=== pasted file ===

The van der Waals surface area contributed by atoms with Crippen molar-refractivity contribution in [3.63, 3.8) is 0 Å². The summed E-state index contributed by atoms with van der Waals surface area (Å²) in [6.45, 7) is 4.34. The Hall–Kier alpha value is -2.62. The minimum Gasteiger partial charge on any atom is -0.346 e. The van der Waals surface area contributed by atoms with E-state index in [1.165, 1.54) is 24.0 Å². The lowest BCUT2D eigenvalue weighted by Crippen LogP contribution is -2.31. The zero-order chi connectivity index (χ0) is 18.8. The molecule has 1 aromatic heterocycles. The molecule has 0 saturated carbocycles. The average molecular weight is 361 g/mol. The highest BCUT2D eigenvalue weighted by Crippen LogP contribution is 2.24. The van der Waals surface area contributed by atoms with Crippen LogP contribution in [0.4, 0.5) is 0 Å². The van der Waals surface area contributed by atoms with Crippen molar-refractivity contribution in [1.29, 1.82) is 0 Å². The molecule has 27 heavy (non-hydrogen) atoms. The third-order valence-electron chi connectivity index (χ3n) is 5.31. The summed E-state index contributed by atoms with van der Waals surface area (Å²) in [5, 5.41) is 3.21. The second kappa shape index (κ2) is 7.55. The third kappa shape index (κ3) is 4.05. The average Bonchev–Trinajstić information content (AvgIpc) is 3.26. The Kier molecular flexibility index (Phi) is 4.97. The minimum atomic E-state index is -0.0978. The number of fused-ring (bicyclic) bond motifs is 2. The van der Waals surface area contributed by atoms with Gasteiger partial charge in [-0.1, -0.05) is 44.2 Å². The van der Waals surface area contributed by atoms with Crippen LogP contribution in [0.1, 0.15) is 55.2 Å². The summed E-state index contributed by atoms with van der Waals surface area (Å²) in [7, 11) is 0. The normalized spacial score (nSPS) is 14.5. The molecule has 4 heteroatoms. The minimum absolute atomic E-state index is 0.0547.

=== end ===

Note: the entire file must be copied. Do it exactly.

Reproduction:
The van der Waals surface area contributed by atoms with Crippen molar-refractivity contribution in [3.63, 3.8) is 0 Å². The summed E-state index contributed by atoms with van der Waals surface area (Å²) in [6.45, 7) is 4.34. The Hall–Kier alpha value is -2.62. The minimum Gasteiger partial charge on any atom is -0.346 e. The van der Waals surface area contributed by atoms with E-state index in [1.165, 1.54) is 24.0 Å². The lowest BCUT2D eigenvalue weighted by Crippen LogP contribution is -2.31. The zero-order chi connectivity index (χ0) is 18.8. The molecule has 1 aromatic heterocycles. The molecule has 0 saturated carbocycles. The average molecular weight is 361 g/mol. The highest BCUT2D eigenvalue weighted by Crippen LogP contribution is 2.24. The van der Waals surface area contributed by atoms with Crippen LogP contribution in [0.4, 0.5) is 0 Å². The van der Waals surface area contributed by atoms with Crippen molar-refractivity contribution in [1.29, 1.82) is 0 Å². The molecule has 27 heavy (non-hydrogen) atoms. The third-order valence-electron chi connectivity index (χ3n) is 5.31. The summed E-state index contributed by atoms with van der Waals surface area (Å²) in [5, 5.41) is 3.21. The second kappa shape index (κ2) is 7.55. The third kappa shape index (κ3) is 4.05. The average Bonchev–Trinajstić information content (AvgIpc) is 3.26. The Kier molecular flexibility index (Phi) is 4.97. The minimum atomic E-state index is -0.0978. The number of fused-ring (bicyclic) bond motifs is 2. The van der Waals surface area contributed by atoms with Gasteiger partial charge in [-0.1, -0.05) is 44.2 Å². The van der Waals surface area contributed by atoms with Crippen LogP contribution in [0.1, 0.15) is 55.2 Å². The summed E-state index contributed by atoms with van der Waals surface area (Å²) in [7, 11) is 0. The normalized spacial score (nSPS) is 14.5. The molecule has 4 heteroatoms. The minimum absolute atomic E-state index is 0.0547.